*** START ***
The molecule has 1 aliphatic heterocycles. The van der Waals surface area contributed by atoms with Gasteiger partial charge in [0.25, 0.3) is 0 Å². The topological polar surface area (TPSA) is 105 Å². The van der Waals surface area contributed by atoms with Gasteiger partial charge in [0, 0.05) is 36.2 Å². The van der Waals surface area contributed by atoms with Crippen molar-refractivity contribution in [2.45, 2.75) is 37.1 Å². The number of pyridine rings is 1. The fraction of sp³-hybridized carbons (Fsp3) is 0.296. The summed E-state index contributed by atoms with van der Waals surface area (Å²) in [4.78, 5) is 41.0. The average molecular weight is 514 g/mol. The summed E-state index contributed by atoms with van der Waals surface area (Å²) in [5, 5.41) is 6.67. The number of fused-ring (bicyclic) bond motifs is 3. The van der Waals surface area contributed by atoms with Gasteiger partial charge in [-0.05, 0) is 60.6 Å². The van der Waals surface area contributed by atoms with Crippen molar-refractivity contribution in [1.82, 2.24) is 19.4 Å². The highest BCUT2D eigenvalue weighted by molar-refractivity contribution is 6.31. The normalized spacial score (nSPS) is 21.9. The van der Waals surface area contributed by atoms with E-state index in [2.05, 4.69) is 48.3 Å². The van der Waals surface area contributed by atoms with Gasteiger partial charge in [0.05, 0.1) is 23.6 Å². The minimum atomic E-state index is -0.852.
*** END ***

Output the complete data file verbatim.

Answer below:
The molecule has 1 aliphatic heterocycles. The van der Waals surface area contributed by atoms with Gasteiger partial charge in [0.25, 0.3) is 0 Å². The topological polar surface area (TPSA) is 105 Å². The van der Waals surface area contributed by atoms with Gasteiger partial charge in [0, 0.05) is 36.2 Å². The van der Waals surface area contributed by atoms with Crippen molar-refractivity contribution in [2.45, 2.75) is 37.1 Å². The number of pyridine rings is 1. The fraction of sp³-hybridized carbons (Fsp3) is 0.296. The summed E-state index contributed by atoms with van der Waals surface area (Å²) in [4.78, 5) is 41.0. The average molecular weight is 514 g/mol. The summed E-state index contributed by atoms with van der Waals surface area (Å²) in [5, 5.41) is 6.67. The number of fused-ring (bicyclic) bond motifs is 3. The van der Waals surface area contributed by atoms with Gasteiger partial charge in [-0.05, 0) is 60.6 Å². The van der Waals surface area contributed by atoms with Crippen molar-refractivity contribution in [1.82, 2.24) is 19.4 Å². The highest BCUT2D eigenvalue weighted by molar-refractivity contribution is 6.31. The normalized spacial score (nSPS) is 21.9. The van der Waals surface area contributed by atoms with E-state index in [2.05, 4.69) is 48.3 Å². The van der Waals surface area contributed by atoms with Gasteiger partial charge in [0.05, 0.1) is 23.6 Å². The minimum atomic E-state index is -0.852.